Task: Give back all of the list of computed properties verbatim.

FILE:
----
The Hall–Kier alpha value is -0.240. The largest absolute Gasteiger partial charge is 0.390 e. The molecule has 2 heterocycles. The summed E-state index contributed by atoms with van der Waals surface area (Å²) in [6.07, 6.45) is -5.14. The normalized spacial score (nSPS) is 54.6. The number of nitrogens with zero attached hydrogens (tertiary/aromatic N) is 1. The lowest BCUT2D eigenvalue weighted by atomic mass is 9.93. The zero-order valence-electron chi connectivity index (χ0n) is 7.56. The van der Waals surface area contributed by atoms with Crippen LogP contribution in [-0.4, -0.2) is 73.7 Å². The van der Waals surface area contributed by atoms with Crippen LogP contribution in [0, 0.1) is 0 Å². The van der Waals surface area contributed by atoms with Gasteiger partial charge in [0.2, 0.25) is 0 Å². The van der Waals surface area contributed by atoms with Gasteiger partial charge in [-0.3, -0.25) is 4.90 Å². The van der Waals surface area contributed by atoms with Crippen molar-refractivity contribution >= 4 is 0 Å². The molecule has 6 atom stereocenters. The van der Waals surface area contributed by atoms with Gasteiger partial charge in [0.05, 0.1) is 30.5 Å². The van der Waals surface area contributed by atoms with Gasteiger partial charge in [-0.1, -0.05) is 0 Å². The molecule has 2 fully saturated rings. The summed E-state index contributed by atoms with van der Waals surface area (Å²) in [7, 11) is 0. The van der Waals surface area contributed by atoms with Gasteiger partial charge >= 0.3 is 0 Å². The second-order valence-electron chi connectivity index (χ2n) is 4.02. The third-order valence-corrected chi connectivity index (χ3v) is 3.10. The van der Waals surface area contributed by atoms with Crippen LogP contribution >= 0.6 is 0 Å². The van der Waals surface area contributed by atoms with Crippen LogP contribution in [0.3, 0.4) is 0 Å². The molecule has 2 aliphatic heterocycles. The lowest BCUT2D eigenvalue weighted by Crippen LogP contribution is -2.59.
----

The Hall–Kier alpha value is -0.240. The largest absolute Gasteiger partial charge is 0.390 e. The molecule has 2 heterocycles. The summed E-state index contributed by atoms with van der Waals surface area (Å²) in [6.07, 6.45) is -5.14. The normalized spacial score (nSPS) is 54.6. The number of nitrogens with zero attached hydrogens (tertiary/aromatic N) is 1. The lowest BCUT2D eigenvalue weighted by atomic mass is 9.93. The zero-order valence-electron chi connectivity index (χ0n) is 7.56. The van der Waals surface area contributed by atoms with Crippen LogP contribution in [-0.4, -0.2) is 73.7 Å². The van der Waals surface area contributed by atoms with Crippen LogP contribution in [0, 0.1) is 0 Å². The van der Waals surface area contributed by atoms with Gasteiger partial charge in [0.2, 0.25) is 0 Å². The van der Waals surface area contributed by atoms with Gasteiger partial charge in [-0.3, -0.25) is 4.90 Å². The van der Waals surface area contributed by atoms with Crippen molar-refractivity contribution >= 4 is 0 Å². The molecule has 6 atom stereocenters. The van der Waals surface area contributed by atoms with Gasteiger partial charge in [0.05, 0.1) is 30.5 Å². The van der Waals surface area contributed by atoms with Gasteiger partial charge in [-0.1, -0.05) is 0 Å². The molecule has 2 fully saturated rings. The summed E-state index contributed by atoms with van der Waals surface area (Å²) in [7, 11) is 0. The van der Waals surface area contributed by atoms with Gasteiger partial charge >= 0.3 is 0 Å². The second-order valence-electron chi connectivity index (χ2n) is 4.02. The third-order valence-corrected chi connectivity index (χ3v) is 3.10. The van der Waals surface area contributed by atoms with Crippen LogP contribution >= 0.6 is 0 Å². The van der Waals surface area contributed by atoms with Crippen LogP contribution in [0.3, 0.4) is 0 Å². The molecule has 2 aliphatic heterocycles. The lowest BCUT2D eigenvalue weighted by Crippen LogP contribution is -2.59.